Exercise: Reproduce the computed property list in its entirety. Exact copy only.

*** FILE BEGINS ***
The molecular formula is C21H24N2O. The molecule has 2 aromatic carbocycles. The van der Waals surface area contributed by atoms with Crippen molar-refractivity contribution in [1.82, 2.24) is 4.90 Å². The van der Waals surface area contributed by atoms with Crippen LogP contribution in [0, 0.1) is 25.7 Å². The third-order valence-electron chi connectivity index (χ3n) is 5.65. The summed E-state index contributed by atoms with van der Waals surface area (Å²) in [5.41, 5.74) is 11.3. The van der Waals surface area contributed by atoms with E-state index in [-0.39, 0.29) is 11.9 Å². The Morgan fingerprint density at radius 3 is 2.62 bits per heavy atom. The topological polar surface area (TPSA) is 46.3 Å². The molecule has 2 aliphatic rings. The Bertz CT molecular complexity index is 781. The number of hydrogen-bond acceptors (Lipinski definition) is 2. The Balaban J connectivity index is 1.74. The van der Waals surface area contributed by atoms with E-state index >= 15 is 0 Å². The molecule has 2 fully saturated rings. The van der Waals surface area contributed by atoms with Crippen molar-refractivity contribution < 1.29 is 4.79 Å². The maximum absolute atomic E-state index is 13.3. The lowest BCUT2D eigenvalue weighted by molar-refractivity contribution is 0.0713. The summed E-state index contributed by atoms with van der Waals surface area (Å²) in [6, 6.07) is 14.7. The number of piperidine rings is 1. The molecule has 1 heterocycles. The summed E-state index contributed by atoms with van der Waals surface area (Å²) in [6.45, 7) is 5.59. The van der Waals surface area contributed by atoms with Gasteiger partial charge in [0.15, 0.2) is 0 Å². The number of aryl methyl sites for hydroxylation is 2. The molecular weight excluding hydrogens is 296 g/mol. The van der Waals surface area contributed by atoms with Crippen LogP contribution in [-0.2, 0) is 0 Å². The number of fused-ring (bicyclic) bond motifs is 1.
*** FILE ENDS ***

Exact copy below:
The molecular formula is C21H24N2O. The molecule has 2 aromatic carbocycles. The van der Waals surface area contributed by atoms with Crippen molar-refractivity contribution in [1.82, 2.24) is 4.90 Å². The van der Waals surface area contributed by atoms with Crippen LogP contribution in [0, 0.1) is 25.7 Å². The third-order valence-electron chi connectivity index (χ3n) is 5.65. The summed E-state index contributed by atoms with van der Waals surface area (Å²) in [5.41, 5.74) is 11.3. The van der Waals surface area contributed by atoms with E-state index in [-0.39, 0.29) is 11.9 Å². The Morgan fingerprint density at radius 3 is 2.62 bits per heavy atom. The topological polar surface area (TPSA) is 46.3 Å². The molecule has 2 aliphatic rings. The Bertz CT molecular complexity index is 781. The number of hydrogen-bond acceptors (Lipinski definition) is 2. The Balaban J connectivity index is 1.74. The van der Waals surface area contributed by atoms with E-state index >= 15 is 0 Å². The molecule has 2 fully saturated rings. The van der Waals surface area contributed by atoms with Crippen molar-refractivity contribution < 1.29 is 4.79 Å². The maximum absolute atomic E-state index is 13.3. The lowest BCUT2D eigenvalue weighted by molar-refractivity contribution is 0.0713. The summed E-state index contributed by atoms with van der Waals surface area (Å²) in [6, 6.07) is 14.7. The number of piperidine rings is 1. The molecule has 1 heterocycles. The summed E-state index contributed by atoms with van der Waals surface area (Å²) in [6.45, 7) is 5.59. The van der Waals surface area contributed by atoms with Gasteiger partial charge in [0.15, 0.2) is 0 Å². The number of aryl methyl sites for hydroxylation is 2. The molecular weight excluding hydrogens is 296 g/mol. The van der Waals surface area contributed by atoms with Crippen LogP contribution in [-0.2, 0) is 0 Å². The number of fused-ring (bicyclic) bond motifs is 1.